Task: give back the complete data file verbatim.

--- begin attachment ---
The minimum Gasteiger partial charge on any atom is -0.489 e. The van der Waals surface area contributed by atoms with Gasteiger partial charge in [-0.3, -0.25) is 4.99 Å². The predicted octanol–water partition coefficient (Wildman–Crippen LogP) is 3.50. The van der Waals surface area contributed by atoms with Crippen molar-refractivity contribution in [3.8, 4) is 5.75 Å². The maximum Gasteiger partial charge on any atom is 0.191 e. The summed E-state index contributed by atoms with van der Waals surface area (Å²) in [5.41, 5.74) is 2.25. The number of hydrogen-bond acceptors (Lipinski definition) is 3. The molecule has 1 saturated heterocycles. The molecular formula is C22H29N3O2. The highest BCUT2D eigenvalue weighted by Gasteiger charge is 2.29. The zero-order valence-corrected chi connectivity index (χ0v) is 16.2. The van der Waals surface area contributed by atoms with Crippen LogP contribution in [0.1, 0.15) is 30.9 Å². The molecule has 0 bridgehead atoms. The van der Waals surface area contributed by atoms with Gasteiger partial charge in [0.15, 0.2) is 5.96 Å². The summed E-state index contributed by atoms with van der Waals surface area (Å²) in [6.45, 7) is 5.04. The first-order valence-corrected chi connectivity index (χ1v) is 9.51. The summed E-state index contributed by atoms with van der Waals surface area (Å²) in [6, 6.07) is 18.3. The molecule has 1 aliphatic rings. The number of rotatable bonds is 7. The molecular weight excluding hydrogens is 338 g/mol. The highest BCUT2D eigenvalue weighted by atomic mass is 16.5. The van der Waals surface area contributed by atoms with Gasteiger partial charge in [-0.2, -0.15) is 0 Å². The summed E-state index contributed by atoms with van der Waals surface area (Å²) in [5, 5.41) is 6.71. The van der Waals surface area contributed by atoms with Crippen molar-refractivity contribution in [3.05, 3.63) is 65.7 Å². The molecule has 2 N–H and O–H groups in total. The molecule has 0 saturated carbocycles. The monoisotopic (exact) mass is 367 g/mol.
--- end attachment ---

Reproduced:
The minimum Gasteiger partial charge on any atom is -0.489 e. The van der Waals surface area contributed by atoms with Gasteiger partial charge in [-0.3, -0.25) is 4.99 Å². The predicted octanol–water partition coefficient (Wildman–Crippen LogP) is 3.50. The van der Waals surface area contributed by atoms with Crippen molar-refractivity contribution in [3.8, 4) is 5.75 Å². The maximum Gasteiger partial charge on any atom is 0.191 e. The summed E-state index contributed by atoms with van der Waals surface area (Å²) in [5.41, 5.74) is 2.25. The number of hydrogen-bond acceptors (Lipinski definition) is 3. The molecule has 1 saturated heterocycles. The molecular formula is C22H29N3O2. The highest BCUT2D eigenvalue weighted by Gasteiger charge is 2.29. The zero-order valence-corrected chi connectivity index (χ0v) is 16.2. The van der Waals surface area contributed by atoms with Crippen LogP contribution in [0.1, 0.15) is 30.9 Å². The molecule has 0 bridgehead atoms. The van der Waals surface area contributed by atoms with Gasteiger partial charge in [0.15, 0.2) is 5.96 Å². The summed E-state index contributed by atoms with van der Waals surface area (Å²) in [6.45, 7) is 5.04. The first-order valence-corrected chi connectivity index (χ1v) is 9.51. The summed E-state index contributed by atoms with van der Waals surface area (Å²) in [6, 6.07) is 18.3. The molecule has 1 aliphatic rings. The number of rotatable bonds is 7. The molecular weight excluding hydrogens is 338 g/mol. The highest BCUT2D eigenvalue weighted by atomic mass is 16.5. The van der Waals surface area contributed by atoms with Gasteiger partial charge in [-0.2, -0.15) is 0 Å². The summed E-state index contributed by atoms with van der Waals surface area (Å²) in [5, 5.41) is 6.71. The van der Waals surface area contributed by atoms with Crippen molar-refractivity contribution in [3.05, 3.63) is 65.7 Å². The molecule has 2 N–H and O–H groups in total. The molecule has 0 saturated carbocycles. The monoisotopic (exact) mass is 367 g/mol.